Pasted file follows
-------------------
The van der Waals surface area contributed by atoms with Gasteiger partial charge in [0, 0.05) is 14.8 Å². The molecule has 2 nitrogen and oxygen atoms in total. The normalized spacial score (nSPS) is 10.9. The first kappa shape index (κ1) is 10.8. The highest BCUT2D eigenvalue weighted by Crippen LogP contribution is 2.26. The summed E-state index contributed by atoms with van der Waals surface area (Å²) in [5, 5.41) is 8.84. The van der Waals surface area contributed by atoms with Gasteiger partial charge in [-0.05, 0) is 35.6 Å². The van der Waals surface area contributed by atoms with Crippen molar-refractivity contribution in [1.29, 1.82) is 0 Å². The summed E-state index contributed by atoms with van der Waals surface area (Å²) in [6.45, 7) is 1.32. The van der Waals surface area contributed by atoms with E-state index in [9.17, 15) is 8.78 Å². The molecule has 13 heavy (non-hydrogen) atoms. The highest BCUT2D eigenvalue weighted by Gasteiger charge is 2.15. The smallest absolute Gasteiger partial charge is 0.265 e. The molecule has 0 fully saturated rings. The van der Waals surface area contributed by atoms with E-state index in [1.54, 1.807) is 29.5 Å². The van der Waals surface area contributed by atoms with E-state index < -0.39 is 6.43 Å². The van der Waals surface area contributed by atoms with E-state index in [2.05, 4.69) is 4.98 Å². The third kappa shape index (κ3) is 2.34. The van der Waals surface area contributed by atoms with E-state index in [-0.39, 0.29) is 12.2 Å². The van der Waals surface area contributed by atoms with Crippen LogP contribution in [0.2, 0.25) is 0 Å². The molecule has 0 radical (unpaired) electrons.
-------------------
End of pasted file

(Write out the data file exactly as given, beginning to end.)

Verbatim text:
The van der Waals surface area contributed by atoms with Gasteiger partial charge in [0, 0.05) is 14.8 Å². The molecule has 2 nitrogen and oxygen atoms in total. The normalized spacial score (nSPS) is 10.9. The first kappa shape index (κ1) is 10.8. The highest BCUT2D eigenvalue weighted by Crippen LogP contribution is 2.26. The summed E-state index contributed by atoms with van der Waals surface area (Å²) in [5, 5.41) is 8.84. The van der Waals surface area contributed by atoms with Gasteiger partial charge in [-0.05, 0) is 35.6 Å². The van der Waals surface area contributed by atoms with Crippen molar-refractivity contribution in [1.29, 1.82) is 0 Å². The summed E-state index contributed by atoms with van der Waals surface area (Å²) in [6.45, 7) is 1.32. The van der Waals surface area contributed by atoms with E-state index in [9.17, 15) is 8.78 Å². The molecule has 13 heavy (non-hydrogen) atoms. The highest BCUT2D eigenvalue weighted by Gasteiger charge is 2.15. The smallest absolute Gasteiger partial charge is 0.265 e. The molecule has 0 fully saturated rings. The van der Waals surface area contributed by atoms with E-state index in [1.54, 1.807) is 29.5 Å². The van der Waals surface area contributed by atoms with E-state index < -0.39 is 6.43 Å². The van der Waals surface area contributed by atoms with E-state index in [2.05, 4.69) is 4.98 Å². The third kappa shape index (κ3) is 2.34. The van der Waals surface area contributed by atoms with E-state index in [-0.39, 0.29) is 12.2 Å². The van der Waals surface area contributed by atoms with Crippen LogP contribution in [0.2, 0.25) is 0 Å². The molecule has 0 radical (unpaired) electrons.